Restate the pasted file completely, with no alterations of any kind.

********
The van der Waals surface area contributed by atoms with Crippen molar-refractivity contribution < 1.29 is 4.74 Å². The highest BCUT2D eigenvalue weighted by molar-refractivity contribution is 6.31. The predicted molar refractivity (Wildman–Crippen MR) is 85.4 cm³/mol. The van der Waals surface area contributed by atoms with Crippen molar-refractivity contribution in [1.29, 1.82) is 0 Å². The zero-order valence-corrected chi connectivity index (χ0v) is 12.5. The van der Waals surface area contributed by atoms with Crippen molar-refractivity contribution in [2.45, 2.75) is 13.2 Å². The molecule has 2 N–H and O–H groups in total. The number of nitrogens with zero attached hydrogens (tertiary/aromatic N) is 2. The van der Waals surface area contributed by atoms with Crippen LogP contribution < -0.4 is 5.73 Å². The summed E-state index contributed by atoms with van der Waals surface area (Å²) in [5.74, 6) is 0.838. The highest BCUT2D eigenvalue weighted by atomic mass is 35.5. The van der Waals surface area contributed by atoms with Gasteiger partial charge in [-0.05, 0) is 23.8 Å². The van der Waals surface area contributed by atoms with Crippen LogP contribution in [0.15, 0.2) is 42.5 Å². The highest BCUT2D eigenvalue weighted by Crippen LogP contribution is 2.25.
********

The van der Waals surface area contributed by atoms with Crippen molar-refractivity contribution < 1.29 is 4.74 Å². The highest BCUT2D eigenvalue weighted by molar-refractivity contribution is 6.31. The predicted molar refractivity (Wildman–Crippen MR) is 85.4 cm³/mol. The van der Waals surface area contributed by atoms with Crippen molar-refractivity contribution in [1.29, 1.82) is 0 Å². The zero-order valence-corrected chi connectivity index (χ0v) is 12.5. The van der Waals surface area contributed by atoms with Crippen molar-refractivity contribution in [2.45, 2.75) is 13.2 Å². The molecule has 2 N–H and O–H groups in total. The number of nitrogens with zero attached hydrogens (tertiary/aromatic N) is 2. The van der Waals surface area contributed by atoms with Crippen LogP contribution < -0.4 is 5.73 Å². The summed E-state index contributed by atoms with van der Waals surface area (Å²) in [5.74, 6) is 0.838. The highest BCUT2D eigenvalue weighted by atomic mass is 35.5. The van der Waals surface area contributed by atoms with Gasteiger partial charge in [-0.05, 0) is 23.8 Å². The van der Waals surface area contributed by atoms with Crippen LogP contribution in [0.15, 0.2) is 42.5 Å². The highest BCUT2D eigenvalue weighted by Crippen LogP contribution is 2.25.